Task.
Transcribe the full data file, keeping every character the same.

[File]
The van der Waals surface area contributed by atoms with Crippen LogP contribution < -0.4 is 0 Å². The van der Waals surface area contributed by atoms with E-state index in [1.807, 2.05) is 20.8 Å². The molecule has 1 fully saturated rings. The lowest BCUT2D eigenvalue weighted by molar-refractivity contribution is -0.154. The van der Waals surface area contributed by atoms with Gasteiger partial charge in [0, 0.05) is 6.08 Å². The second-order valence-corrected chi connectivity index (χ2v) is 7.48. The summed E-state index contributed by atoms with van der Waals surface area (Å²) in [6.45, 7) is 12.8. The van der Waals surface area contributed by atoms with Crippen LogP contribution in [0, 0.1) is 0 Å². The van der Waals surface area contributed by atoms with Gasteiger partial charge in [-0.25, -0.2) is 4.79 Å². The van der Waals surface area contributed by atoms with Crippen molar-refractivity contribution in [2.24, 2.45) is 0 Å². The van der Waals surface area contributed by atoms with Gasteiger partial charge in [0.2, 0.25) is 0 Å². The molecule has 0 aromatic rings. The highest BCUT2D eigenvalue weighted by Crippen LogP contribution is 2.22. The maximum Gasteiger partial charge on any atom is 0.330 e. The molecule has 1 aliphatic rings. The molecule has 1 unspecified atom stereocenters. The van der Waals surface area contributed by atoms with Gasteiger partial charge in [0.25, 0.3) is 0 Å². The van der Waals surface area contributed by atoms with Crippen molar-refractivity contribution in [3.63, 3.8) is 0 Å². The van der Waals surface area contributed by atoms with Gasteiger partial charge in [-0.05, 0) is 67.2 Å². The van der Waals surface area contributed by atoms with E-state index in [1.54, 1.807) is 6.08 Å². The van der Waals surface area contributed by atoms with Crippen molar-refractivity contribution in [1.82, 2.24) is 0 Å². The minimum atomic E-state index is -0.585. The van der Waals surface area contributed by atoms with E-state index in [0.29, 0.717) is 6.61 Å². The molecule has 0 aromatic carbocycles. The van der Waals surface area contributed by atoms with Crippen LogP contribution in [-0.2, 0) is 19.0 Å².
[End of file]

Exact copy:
The van der Waals surface area contributed by atoms with Crippen LogP contribution < -0.4 is 0 Å². The van der Waals surface area contributed by atoms with E-state index in [1.807, 2.05) is 20.8 Å². The molecule has 1 fully saturated rings. The lowest BCUT2D eigenvalue weighted by molar-refractivity contribution is -0.154. The van der Waals surface area contributed by atoms with Gasteiger partial charge in [0, 0.05) is 6.08 Å². The second-order valence-corrected chi connectivity index (χ2v) is 7.48. The summed E-state index contributed by atoms with van der Waals surface area (Å²) in [6.45, 7) is 12.8. The van der Waals surface area contributed by atoms with Crippen LogP contribution in [0, 0.1) is 0 Å². The van der Waals surface area contributed by atoms with Gasteiger partial charge in [-0.25, -0.2) is 4.79 Å². The van der Waals surface area contributed by atoms with Crippen molar-refractivity contribution in [2.24, 2.45) is 0 Å². The van der Waals surface area contributed by atoms with Gasteiger partial charge in [0.2, 0.25) is 0 Å². The molecule has 0 aromatic rings. The highest BCUT2D eigenvalue weighted by Crippen LogP contribution is 2.22. The maximum Gasteiger partial charge on any atom is 0.330 e. The molecule has 1 aliphatic rings. The molecule has 1 unspecified atom stereocenters. The van der Waals surface area contributed by atoms with Gasteiger partial charge in [0.25, 0.3) is 0 Å². The van der Waals surface area contributed by atoms with Crippen molar-refractivity contribution in [3.63, 3.8) is 0 Å². The van der Waals surface area contributed by atoms with Gasteiger partial charge in [-0.05, 0) is 67.2 Å². The van der Waals surface area contributed by atoms with E-state index in [1.54, 1.807) is 6.08 Å². The van der Waals surface area contributed by atoms with Crippen molar-refractivity contribution in [1.82, 2.24) is 0 Å². The minimum atomic E-state index is -0.585. The van der Waals surface area contributed by atoms with E-state index in [0.29, 0.717) is 6.61 Å². The molecule has 0 aromatic carbocycles. The van der Waals surface area contributed by atoms with Crippen LogP contribution in [-0.2, 0) is 19.0 Å².